Posted by Jon on July 19, 2005 at 13:34:29:|
In Reply to: New Scuba Diving Record Broke in Hurghada, Egypt posted by on July 19, 2005 at 11:38:31:
Divernet News, dateline 18 July 2005
Patrick Musimu, from Belgium, has become by far the deepest freediver in the world by plunging to a staggering 209.6m in the sport’s No Limits category, descending on a weighted sled and shooting back to the surface behind a lift-bag.
The 209.6m dive - which beat the existing record by nearly 40m - came at the end of a three-week diving programme in Egypt, backed by the Egyptian Government’s Red Sea Association for Diving and Underwater Sports, Travel and Tourism Chamber, and search and rescue services.
With interspersed days of rest, Musimu made dives to 81m, 101m, 136.5m, 151m, 170m, 185.5m and 200m, before setting the 209.6m mark. Willing to risk big jumps in depths attempted, he is reported to have required recompression for a suspected bend after the deepest dive.
Awkwardly, the dive will not be recognised by the Association for the International Development of Apnea (AIDA), as none of its judges were involved. AIDA is accepted by the majority of competitive freedivers as their governing body. Its official champion is Frenchman Loic Leferme, who dived to 171m in October last year.
However, no-one is questioning that Musimu is a record holder in all but official name. A French film crew recorded topside preparations, and the dive was captured by sled-mounted video, which showed Musimu reaching the bottom of the measured rope before deploying his lift bag.
The dive was also recorded by two Suunto D9 computers, modified by Suunto to read beyond their normal 199m limit. “I am comfortable with the accuracy of the D9,” Jim Clymer, Suunto European Business Manager, has told Divernet. “What’s more, I was present when they measured the rope at 210.4m, which is only 80cm different from the D9.”
Musimu has refined two techniques which help him descend very quickly and to such extreme depth. One is pre-dive “packing”, where extra air is squeezed into the lungs by a series of short extra breaths. The other is to flood sinuses and Eustachian tubes during descent, once the lungs are so compressed that equalisation is impossible.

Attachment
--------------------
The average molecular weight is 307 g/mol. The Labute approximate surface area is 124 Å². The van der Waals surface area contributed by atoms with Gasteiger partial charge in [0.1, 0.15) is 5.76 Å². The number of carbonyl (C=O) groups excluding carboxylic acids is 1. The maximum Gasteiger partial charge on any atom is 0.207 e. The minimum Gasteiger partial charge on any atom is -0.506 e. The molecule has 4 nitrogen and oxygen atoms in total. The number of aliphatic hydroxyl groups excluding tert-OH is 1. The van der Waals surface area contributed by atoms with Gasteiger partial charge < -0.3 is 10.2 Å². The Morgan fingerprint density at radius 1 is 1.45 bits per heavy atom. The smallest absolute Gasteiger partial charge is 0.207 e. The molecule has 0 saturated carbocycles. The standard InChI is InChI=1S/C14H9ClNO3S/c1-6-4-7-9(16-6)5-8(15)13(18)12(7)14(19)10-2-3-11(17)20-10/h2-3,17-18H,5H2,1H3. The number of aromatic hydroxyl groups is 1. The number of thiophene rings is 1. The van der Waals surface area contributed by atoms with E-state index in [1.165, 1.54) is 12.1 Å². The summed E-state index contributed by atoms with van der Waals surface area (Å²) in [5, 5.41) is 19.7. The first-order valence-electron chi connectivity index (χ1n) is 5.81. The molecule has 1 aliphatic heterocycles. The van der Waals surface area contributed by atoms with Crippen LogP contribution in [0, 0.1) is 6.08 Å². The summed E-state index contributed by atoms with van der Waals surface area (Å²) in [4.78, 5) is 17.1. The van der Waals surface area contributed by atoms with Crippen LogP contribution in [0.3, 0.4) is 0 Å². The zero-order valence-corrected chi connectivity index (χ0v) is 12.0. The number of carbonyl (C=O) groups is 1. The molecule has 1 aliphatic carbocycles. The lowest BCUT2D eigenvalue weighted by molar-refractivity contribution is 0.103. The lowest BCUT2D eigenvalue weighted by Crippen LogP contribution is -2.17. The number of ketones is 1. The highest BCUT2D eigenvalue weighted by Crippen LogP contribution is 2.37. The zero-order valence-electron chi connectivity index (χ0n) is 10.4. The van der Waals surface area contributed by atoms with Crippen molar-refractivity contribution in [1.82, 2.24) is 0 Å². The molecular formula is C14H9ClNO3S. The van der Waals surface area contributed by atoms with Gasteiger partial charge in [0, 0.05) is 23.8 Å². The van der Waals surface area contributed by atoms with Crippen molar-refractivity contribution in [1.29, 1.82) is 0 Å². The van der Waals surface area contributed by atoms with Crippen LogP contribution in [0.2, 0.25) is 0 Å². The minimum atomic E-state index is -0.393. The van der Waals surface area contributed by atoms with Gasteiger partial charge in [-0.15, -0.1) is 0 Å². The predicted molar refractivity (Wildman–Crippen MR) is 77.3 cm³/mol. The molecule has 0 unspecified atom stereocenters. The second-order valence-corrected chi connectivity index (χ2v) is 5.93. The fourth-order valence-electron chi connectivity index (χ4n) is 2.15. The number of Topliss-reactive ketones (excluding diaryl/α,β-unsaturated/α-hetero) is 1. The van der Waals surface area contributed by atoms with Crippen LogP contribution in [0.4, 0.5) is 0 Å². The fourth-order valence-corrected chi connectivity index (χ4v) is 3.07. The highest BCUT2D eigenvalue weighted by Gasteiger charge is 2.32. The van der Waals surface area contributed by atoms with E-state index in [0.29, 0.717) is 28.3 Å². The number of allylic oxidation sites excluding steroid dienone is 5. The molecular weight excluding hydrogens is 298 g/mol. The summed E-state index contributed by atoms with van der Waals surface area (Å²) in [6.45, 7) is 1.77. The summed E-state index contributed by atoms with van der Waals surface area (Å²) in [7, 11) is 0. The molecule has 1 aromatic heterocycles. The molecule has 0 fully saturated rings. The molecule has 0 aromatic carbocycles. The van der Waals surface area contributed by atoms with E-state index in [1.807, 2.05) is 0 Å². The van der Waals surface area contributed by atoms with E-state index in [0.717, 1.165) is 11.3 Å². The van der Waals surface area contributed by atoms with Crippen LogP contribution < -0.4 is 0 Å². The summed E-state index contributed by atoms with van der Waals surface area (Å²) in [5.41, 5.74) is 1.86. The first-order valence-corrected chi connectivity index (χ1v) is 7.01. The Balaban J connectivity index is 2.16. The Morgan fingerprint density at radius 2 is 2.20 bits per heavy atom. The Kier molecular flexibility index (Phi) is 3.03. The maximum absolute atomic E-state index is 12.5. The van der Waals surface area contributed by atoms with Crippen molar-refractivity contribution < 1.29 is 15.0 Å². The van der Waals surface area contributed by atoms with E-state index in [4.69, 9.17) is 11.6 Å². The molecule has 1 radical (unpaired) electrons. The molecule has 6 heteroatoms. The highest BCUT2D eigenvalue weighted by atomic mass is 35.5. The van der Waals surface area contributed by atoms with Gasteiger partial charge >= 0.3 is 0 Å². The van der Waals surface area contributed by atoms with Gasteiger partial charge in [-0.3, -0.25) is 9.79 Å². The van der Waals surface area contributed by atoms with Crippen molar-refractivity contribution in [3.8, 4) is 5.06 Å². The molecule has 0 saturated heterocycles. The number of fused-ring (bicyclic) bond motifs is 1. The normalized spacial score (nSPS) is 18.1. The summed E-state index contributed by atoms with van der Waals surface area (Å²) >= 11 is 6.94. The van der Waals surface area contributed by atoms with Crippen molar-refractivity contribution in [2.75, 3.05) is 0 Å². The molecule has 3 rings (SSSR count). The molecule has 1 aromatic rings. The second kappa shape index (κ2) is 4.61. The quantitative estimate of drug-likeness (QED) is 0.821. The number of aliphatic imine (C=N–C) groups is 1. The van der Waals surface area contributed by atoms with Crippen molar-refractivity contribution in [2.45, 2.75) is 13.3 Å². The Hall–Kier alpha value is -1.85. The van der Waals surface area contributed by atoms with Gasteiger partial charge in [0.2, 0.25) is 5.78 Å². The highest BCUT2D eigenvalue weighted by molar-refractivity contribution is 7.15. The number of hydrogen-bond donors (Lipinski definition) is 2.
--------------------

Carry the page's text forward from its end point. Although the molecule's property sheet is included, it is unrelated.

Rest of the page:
Following the dive, Musimu warned that it would be difficult for others to challenge his achievement. “My equalisation technique allowed me to reach the depth, but it certainly did not allow me to come back from it uninjured,” he said. “It is only a piece of a complex programme, which prepared my body and nervous system to support the dive and adapt to such a fast progression.
“If you ignore that fact, I am afraid the freediving world will face other casualties in the near future.”
But a challenge may not be that far off. Bill Stromberg, AIDA President, told Divernet that, in training, a diver achieved 192m two years ago. It is not clear why that dive did not lead to an officially monitored record attempt. But, implied Stromberg, it is feasible that Musimu’s depth is by no means unattainable by other freedivers. “We already know, with maths, that athletes can reach 300m-plus,” he said.
Stromberg confirmed that AIDA “cannot acknowledge anything we are not a part of”. However, expressing respect for Musimu’s achievement, he told Divernet: “Of course, personally I would congratulate him for a very impressive dive, and for the strong psyche he must have.”
A detailed news feature on Patrick Musimu’s achievement, with further comment from the diver and others involved, will appear in the September issue of DIVER magazine.
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